Progarchives, the progressive rock ultimate discography
Daal - Dances Of The Drastic Navels CD (album) cover




Eclectic Prog

4.00 | 217 ratings

From, the ultimate progressive rock music website

Special Collaborator
Rock Progressivo Italiano Team
4 stars Occupying a particularly dark corner of the Italian Prog scene, DAAL, a duo comprised of Alfio Costa (with an army of vintage and modern keyboards) and Davide Guidoni (an assortment of acoustic and electronic drums/percussion), couldn't be further away from traditional RPI sounds. Instead, they favour a varied mix of very modern sounding dark electronics, classical sophistication and avant-garde sophistication in their music, and their fifth release since 2009 offers their heaviest, most gothic flavoured work to date. Predominantly instrumental, the bafflingly titled `Dances of the Drastic Navels' (a reference to several pieces from their previous albums) confirms that the band and their music keep growing in stature and maturity with each release, delivering more intricate and lavish music each time, trying to balance gloomy darkness with reassuring light, and it's one of the standout progressive releases, Italian or otherwise, of 2014.

Opener `Malleus Maleficarum' instantly grabs you by the throat and squeezes, an unholy trinity of shimmering electro-pop synth sleekness, intimidating slab-like sludgy metal riffing and eerie piano ambience. Davide's skittering clipped percussion loops and bashing drums, disorientating warping effects and hissing voices recall fellow Italian gloom-mongers Antonius Rex. The DAAL fellas seamlessly bring the piece out of a reflective ambient passage in the middle by way of heroic and grand electric guitar soloing, perfectly displaying their mastery of build and drama. `Elektra (An Evening With...)' opens in a very ambient manner with sustained electric guitar notes over gentle lapping washes of synths before lurching monolithic riffs oppress with a variety of twitching programmed beats. Fellow Italian prog-related musician Ettore Salati's emotional guitar ruminations make the piece resemble a more darkly symphonic version of Pink Floyd.

`Lillith' is a sorrowful, reflective, impossibly beautiful and fragile lament, like the most pitch-black morose version of King Crimson you've never heard before. Mud-thick Mellotron full of infernal regal majesty drones over ghostly piano, chiming acoustic guitar and groaning cello that puts most gothic bands to shame. The 24 minute title track epic has the band incorporating reprises and themes from previous instalments of the piece on past albums, but it more than stands on it's own feet. Due to the longer running time here, there's plenty of room for the band to deliver ambient and slowly building intimidating atmospheres. Droning treated voices, trickling electronic bleeds, hypnotic pounding drumming and maddening repetitive electric guitars wear down the listener. The second movement resembles a magical gothic pantomime, searing violin crying around ominous Mellotron, Bobo Aiolfi of Italian prog band Tilion's forceful bass and Alfio's cascading piano. The next passage moves into a nightmarish Tangerine Dream-like electronic breakdown before a Mellotron soaked King Crimson-styled symphonic finale, all delivered with power and grandiosity.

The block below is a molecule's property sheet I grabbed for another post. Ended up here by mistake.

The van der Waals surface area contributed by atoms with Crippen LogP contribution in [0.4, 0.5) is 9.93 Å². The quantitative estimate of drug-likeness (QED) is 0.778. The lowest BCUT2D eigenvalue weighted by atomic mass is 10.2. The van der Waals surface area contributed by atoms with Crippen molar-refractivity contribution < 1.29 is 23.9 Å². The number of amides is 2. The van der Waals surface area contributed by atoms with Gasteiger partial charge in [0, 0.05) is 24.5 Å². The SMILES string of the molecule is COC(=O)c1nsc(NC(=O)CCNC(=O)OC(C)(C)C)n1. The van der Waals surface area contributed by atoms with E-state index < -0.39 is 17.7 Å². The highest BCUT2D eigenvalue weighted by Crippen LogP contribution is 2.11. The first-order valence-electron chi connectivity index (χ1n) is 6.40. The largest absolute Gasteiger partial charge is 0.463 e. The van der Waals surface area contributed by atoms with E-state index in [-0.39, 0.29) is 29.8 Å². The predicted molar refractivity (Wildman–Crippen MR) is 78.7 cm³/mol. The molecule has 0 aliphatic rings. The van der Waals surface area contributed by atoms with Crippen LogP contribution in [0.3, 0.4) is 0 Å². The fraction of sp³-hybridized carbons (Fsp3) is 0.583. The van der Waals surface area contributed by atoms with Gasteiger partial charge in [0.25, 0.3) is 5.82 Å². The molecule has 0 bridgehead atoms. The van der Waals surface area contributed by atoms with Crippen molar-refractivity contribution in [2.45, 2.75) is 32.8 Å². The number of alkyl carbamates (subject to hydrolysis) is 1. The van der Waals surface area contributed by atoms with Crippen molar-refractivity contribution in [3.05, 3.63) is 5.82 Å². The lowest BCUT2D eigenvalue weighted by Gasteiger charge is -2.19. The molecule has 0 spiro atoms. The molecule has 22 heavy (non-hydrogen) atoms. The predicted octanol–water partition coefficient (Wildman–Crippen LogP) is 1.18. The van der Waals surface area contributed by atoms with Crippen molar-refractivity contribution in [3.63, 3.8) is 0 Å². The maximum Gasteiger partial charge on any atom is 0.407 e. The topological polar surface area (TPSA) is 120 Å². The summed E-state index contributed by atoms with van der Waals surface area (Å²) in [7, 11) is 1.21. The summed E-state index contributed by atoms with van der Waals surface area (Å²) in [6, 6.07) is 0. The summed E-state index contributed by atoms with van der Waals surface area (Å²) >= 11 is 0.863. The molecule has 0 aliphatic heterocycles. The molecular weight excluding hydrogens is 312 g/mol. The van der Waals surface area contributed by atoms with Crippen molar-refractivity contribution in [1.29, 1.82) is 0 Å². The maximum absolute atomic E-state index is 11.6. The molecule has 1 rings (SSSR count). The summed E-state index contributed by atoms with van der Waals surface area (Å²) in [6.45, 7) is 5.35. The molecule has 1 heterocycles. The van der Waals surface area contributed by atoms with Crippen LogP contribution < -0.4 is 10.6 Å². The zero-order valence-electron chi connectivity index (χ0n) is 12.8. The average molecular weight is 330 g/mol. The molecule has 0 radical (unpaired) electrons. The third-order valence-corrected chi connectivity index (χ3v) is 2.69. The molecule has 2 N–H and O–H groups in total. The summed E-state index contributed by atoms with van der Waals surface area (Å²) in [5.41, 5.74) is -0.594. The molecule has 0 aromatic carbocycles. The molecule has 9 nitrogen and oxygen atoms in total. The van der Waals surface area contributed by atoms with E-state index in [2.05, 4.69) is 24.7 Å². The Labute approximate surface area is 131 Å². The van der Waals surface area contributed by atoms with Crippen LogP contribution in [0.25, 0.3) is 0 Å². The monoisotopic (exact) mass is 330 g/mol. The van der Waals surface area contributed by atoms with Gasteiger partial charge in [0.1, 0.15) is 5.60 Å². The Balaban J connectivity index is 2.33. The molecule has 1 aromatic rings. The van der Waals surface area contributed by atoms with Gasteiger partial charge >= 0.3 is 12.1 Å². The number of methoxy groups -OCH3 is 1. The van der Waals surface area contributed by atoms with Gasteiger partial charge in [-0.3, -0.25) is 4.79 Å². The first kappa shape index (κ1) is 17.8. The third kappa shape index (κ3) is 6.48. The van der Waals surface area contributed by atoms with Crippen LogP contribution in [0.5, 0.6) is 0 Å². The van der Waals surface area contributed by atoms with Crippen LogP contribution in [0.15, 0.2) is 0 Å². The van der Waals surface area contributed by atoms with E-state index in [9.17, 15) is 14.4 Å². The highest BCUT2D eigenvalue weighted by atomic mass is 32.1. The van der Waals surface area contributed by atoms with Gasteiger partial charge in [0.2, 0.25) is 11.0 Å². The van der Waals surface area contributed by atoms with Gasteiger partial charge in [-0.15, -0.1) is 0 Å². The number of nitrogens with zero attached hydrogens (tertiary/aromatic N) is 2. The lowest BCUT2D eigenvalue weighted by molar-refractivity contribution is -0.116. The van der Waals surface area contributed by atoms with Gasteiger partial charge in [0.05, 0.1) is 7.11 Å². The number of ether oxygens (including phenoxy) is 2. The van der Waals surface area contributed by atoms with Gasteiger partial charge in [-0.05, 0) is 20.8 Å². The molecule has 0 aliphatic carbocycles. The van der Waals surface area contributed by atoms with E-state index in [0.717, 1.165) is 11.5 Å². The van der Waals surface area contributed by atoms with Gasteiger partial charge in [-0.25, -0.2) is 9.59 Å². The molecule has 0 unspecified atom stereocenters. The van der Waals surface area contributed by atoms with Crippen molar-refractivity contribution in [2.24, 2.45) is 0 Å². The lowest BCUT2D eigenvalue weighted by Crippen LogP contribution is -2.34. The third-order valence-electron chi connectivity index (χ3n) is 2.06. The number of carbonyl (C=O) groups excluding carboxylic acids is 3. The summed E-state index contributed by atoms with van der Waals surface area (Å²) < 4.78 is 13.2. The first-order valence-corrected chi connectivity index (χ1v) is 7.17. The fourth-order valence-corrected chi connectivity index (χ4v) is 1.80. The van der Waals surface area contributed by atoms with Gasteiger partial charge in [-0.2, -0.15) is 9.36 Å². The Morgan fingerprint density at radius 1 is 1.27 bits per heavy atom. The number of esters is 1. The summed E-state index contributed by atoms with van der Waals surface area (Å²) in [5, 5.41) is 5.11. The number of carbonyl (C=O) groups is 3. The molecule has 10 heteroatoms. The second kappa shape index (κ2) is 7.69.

But the band save the best until last. Letizia Riccardi's weeping violin, stark piano, uneasy ambient white-noise and fluid fretless bass mourn together with guest Tirill Mohn's incomparable feminine sadness on the final piece `Inside You.' The Norwegian prog-folk artist, ex of White Willow, is no stranger to wounded yet hopeful music, and her voice here is defeated yet defiant, full of longing that cries tears of downbeat beauty. This exquisite closer is one of the absolute greatest and most moving moments to appear on a progressive music release in all of 2014.

Band member Alfio spoke of isolating himself away to write the compositions for this album, and that sense of loneliness and seclusion permeates the entire disc. With it's sinister and unsettling cover artwork to the gothic inspired creeping suspense with the music itself, DAAL's fascination with real mood and black atmosphere ensures the album is their most cultivated and mature work so far. Those who find darker Italian prog artists, as well as the poetic sadness of bands like My Dying Bride will very much relate to this one, and even more adventurous metal and gothic fans will find plenty to interest them here. It's amazing to discover how DAAL keep refining and perfecting their mix of dark ambience with modern electronics, and it's another winner for the Italian duo. As mentioned at the beginning, it just may also be one of the standout moments in progressive music in 2014...if you don't mind a walk on the dark side!

Four and a half stars.

Aussie-Byrd-Brother | 4/5 |


As a registered member (register here if not), you can post rating/reviews (& edit later), comments reviews and submit new albums.

You are not logged, please complete authentication before continuing (use forum credentials).

Forum user
Forum password

Share this DAAL review

Social review comments () BETA

Review related links

Copyright Prog Archives, All rights reserved. | Legal Notice | Privacy Policy | Advertise | RSS + syndications

Other sites in the MAC network: — jazz music reviews and archives | — metal music reviews and archives